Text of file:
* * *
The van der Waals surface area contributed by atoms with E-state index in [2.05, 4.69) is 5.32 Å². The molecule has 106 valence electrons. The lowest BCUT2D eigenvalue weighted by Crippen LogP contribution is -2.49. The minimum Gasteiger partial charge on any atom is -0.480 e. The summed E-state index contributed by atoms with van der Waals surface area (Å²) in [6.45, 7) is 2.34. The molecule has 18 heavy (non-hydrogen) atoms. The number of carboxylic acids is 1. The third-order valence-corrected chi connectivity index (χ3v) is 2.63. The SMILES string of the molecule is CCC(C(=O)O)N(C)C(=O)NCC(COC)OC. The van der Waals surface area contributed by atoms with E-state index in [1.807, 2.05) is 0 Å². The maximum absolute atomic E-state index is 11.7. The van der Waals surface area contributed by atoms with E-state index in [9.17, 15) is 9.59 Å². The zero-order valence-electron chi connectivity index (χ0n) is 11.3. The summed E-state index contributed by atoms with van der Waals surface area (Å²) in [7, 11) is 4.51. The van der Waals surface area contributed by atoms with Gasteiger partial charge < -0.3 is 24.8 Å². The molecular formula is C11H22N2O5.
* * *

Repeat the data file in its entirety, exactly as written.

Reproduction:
The van der Waals surface area contributed by atoms with E-state index in [2.05, 4.69) is 5.32 Å². The molecule has 106 valence electrons. The lowest BCUT2D eigenvalue weighted by Crippen LogP contribution is -2.49. The minimum Gasteiger partial charge on any atom is -0.480 e. The summed E-state index contributed by atoms with van der Waals surface area (Å²) in [6.45, 7) is 2.34. The molecule has 18 heavy (non-hydrogen) atoms. The number of carboxylic acids is 1. The third-order valence-corrected chi connectivity index (χ3v) is 2.63. The SMILES string of the molecule is CCC(C(=O)O)N(C)C(=O)NCC(COC)OC. The van der Waals surface area contributed by atoms with E-state index in [1.807, 2.05) is 0 Å². The maximum absolute atomic E-state index is 11.7. The van der Waals surface area contributed by atoms with E-state index in [9.17, 15) is 9.59 Å². The zero-order valence-electron chi connectivity index (χ0n) is 11.3. The summed E-state index contributed by atoms with van der Waals surface area (Å²) in [7, 11) is 4.51. The van der Waals surface area contributed by atoms with Gasteiger partial charge < -0.3 is 24.8 Å². The molecular formula is C11H22N2O5.